Britain has sent 300 soldiers to join the UN peacekeeping mission in Mali, where ISIS and Al Qaeda remain a potent threat.
The troops "will provide a highly specialised reconnaissance capability" and conduct intelligence-gathering patrols while engaging with local communities.
The UN's 14,000-strong mission to Mali, known by its acronym Minusma, is the world's deadliest peacekeeping operation, with 227 fatalities since its launch in 2013 when France intervened to push back militants who seized the north of the country.
"As a permanent member of the UN Security Council, this deployment is a demonstration of our firm commitment to peacekeeping and the importance we place on improving security in the Sahel by protecting local communities," said Britain's Defence Minister, Ben Wallace.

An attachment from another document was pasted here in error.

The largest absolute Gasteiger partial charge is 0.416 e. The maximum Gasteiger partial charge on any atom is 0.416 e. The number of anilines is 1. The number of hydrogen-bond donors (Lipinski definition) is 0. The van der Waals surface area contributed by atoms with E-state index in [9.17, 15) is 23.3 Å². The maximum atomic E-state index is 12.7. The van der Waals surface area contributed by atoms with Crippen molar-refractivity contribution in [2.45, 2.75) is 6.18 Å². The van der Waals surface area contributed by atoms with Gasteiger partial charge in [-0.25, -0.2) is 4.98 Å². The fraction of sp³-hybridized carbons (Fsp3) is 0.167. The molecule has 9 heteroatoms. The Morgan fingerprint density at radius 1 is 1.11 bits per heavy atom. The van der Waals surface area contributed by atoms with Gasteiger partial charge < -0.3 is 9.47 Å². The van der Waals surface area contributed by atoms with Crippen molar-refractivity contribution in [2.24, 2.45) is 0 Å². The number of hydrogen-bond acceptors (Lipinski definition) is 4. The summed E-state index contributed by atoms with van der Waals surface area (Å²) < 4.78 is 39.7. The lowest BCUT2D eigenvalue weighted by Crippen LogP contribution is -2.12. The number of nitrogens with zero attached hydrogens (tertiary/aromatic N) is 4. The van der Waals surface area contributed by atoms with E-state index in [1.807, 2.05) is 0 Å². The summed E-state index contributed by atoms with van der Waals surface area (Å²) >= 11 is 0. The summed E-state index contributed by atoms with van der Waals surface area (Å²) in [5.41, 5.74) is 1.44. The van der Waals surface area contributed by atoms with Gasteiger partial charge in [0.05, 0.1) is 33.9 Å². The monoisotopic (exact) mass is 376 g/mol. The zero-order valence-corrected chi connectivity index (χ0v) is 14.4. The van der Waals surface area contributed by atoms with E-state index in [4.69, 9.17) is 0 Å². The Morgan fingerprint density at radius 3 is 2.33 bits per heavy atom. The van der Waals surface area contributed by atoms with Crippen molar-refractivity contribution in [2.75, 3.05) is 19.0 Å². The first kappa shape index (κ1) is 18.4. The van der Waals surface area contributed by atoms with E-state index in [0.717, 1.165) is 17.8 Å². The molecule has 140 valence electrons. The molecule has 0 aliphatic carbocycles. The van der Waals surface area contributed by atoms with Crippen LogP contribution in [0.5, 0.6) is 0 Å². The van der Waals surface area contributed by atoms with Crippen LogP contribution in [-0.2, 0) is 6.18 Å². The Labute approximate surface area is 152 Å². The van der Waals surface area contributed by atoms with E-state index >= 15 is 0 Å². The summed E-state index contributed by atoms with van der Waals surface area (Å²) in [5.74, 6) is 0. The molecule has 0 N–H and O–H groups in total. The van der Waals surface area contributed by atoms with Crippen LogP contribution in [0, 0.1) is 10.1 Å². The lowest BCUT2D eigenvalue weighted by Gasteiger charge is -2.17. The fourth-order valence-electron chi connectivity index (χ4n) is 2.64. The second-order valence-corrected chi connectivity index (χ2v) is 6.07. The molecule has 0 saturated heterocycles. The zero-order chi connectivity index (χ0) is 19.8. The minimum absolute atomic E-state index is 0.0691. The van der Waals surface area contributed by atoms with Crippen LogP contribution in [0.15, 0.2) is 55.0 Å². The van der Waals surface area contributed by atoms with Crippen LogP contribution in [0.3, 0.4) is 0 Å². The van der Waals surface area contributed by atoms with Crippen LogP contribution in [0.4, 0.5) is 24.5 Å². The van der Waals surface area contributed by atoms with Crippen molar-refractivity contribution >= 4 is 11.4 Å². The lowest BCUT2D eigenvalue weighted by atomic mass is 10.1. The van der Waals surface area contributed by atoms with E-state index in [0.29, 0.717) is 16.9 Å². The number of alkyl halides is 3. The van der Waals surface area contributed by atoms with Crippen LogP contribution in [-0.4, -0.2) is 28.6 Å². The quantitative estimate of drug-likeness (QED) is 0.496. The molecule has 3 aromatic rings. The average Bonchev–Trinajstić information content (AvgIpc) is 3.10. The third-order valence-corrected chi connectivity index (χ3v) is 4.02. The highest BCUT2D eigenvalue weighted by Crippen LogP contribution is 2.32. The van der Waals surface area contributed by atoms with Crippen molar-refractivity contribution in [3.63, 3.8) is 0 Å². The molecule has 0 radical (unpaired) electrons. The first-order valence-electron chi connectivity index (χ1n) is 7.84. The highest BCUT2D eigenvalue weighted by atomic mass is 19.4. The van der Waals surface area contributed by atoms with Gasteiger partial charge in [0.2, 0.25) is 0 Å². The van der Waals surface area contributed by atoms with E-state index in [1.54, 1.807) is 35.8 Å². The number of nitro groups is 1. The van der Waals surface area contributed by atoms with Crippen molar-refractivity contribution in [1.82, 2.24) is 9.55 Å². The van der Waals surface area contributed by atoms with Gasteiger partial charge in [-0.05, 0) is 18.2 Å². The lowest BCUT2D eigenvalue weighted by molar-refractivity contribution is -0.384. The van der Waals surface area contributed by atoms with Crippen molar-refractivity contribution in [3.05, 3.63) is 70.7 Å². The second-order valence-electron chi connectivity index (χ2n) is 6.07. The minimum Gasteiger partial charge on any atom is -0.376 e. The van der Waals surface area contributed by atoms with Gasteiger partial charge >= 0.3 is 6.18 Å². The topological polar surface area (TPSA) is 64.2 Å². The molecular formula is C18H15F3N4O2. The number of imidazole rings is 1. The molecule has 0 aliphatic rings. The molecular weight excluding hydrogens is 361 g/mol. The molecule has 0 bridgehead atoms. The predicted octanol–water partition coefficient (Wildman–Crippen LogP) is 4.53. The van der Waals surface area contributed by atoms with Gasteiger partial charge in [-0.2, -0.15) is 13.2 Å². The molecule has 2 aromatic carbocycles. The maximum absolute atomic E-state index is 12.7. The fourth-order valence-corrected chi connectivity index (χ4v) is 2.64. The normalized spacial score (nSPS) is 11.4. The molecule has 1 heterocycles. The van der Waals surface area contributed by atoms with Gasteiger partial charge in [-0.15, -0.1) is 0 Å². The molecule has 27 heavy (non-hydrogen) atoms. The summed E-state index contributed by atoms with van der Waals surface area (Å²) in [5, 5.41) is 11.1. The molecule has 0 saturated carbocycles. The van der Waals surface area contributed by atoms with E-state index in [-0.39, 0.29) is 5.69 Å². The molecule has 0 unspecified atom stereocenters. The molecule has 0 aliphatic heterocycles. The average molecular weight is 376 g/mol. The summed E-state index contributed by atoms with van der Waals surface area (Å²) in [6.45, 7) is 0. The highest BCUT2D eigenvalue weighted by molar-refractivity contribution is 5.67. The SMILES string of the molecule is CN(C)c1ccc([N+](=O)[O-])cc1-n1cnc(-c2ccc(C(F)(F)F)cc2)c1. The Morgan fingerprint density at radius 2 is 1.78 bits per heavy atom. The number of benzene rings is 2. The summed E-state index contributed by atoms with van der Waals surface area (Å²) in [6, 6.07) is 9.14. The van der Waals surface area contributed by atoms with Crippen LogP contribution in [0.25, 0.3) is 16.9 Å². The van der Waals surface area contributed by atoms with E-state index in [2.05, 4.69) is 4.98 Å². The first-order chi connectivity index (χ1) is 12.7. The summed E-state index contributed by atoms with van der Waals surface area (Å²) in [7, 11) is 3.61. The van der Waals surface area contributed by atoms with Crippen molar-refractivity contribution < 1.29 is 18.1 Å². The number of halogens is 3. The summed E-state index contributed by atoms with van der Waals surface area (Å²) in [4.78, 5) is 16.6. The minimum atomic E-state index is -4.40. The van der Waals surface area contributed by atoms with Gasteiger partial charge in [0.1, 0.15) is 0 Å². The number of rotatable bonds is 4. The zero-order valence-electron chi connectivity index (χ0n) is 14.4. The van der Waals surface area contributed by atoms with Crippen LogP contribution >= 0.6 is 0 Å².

The ministry said the Sahel is one of Africa's poorest and most fragile regions.
"It is marked by chronic poverty, instability, high levels of gender inequality and is highly vulnerable to the effects of climate change," it said.
"Terrorist violence and conflict is sharply on the rise. It is in all our interests that we work together to protect civilians and help build a safer, healthier and more prosperous future for the region."
Most of the soldiers will be based in Gao in northern Mali.
The British contribution was first announced in July 2019.
"We’ve trained hard for the last year to make sure that we are ready for this challenging mission," said the commanding officer of the Light Dragoons, Lt Col Tom Robinson.
"We’re proud to be the first British soldiers to join in this team effort to help combat instability in the Sahel."